Left-right (L-R) asymmetry is a fundamental feature of brain function, but the mechanisms underlying functional asymmetry remain largely unknown. We previously identified structural and functional asymmetries in the circuitry of the mouse hippocampus that result from the asymmetrical distribution of NMDA receptor GluR ε2 (NR2B) subunits. By examining the synaptic distribution of ε2 subunits, we found that β2-microglobulin (β2m)-deficient mice that are defective in the stable cell surface expression of major histocompatibility complex class I (MHCI) lack this circuit asymmetry. To investigate the effect of hippocampal asymmetry defect on brain function, we examined working memory of β2m-deficient mice in a delayed nonmatching-to-position (DNMTP) task. Mice were trained to nosepoke either a left or right key of a sample, to retain the position of the key during a delay interval, and then to choose the key opposite from the sample. During training sessions in which no programmed delay interval was imposed, the β2m-deficient mice acquired the task as fast as control mice, suggesting that the discrimination of left and right positions is not impaired by the total loss of hippocampal asymmetry. In contrast, the β2m-deficient mice made fewer correct responses than control mice when variable delay was imposed, suggesting that the asymmetry of hippocampal circuitry plays an important role in working memory.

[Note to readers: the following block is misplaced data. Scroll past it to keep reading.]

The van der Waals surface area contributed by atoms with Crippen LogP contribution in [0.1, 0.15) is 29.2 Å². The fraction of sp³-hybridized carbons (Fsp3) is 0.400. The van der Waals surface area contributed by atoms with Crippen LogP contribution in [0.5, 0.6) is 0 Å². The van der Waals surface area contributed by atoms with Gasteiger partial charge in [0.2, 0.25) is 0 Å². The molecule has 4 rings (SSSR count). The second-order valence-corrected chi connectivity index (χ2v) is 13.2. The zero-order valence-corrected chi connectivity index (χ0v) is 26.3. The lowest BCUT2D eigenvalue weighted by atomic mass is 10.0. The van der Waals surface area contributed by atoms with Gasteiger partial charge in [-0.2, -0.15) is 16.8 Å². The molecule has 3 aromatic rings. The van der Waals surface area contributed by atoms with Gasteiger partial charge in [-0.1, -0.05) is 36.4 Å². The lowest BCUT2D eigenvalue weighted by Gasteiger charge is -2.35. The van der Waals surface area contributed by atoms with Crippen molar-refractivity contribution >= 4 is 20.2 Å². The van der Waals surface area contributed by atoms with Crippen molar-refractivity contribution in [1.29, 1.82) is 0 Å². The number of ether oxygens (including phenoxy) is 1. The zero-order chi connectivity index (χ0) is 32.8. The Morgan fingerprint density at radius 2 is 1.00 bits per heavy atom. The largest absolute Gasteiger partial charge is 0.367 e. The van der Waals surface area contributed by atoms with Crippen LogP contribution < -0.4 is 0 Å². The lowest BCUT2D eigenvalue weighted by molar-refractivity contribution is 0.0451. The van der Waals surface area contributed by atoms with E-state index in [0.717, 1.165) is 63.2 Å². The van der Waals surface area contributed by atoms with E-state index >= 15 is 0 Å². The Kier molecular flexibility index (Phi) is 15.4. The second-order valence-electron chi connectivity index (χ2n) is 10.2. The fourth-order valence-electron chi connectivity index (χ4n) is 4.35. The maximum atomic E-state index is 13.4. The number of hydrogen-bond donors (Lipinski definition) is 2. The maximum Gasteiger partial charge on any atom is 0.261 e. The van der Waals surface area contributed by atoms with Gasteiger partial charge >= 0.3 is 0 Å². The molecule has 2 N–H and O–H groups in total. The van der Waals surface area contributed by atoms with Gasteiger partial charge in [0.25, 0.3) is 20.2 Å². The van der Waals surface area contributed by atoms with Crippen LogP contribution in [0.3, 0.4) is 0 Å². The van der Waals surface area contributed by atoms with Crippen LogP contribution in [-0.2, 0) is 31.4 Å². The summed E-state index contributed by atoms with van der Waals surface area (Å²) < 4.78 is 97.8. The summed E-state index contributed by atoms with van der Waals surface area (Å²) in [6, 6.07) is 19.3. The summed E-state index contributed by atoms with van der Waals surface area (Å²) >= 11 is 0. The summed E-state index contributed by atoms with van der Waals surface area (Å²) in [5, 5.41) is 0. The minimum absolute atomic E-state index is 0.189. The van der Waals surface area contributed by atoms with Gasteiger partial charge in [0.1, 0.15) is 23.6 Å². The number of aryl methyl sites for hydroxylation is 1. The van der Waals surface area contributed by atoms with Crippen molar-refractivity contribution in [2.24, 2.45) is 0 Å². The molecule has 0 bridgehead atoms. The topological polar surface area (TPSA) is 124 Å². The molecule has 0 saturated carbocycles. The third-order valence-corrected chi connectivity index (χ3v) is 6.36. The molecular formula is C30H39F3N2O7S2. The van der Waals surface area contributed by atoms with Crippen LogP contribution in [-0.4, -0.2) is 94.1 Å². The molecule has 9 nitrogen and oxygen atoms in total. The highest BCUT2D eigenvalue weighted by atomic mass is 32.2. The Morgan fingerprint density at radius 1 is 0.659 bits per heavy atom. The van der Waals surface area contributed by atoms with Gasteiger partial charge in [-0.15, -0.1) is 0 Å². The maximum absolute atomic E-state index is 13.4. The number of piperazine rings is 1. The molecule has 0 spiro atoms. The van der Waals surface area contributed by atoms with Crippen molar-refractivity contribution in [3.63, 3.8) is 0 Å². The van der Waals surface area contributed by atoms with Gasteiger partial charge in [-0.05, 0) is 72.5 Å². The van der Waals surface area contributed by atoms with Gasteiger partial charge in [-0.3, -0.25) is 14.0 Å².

All Science Journal Classification (ASJC) codes
- Experimental and Cognitive Psychology
- Cognitive Neuroscience
- Behavioral Neuroscience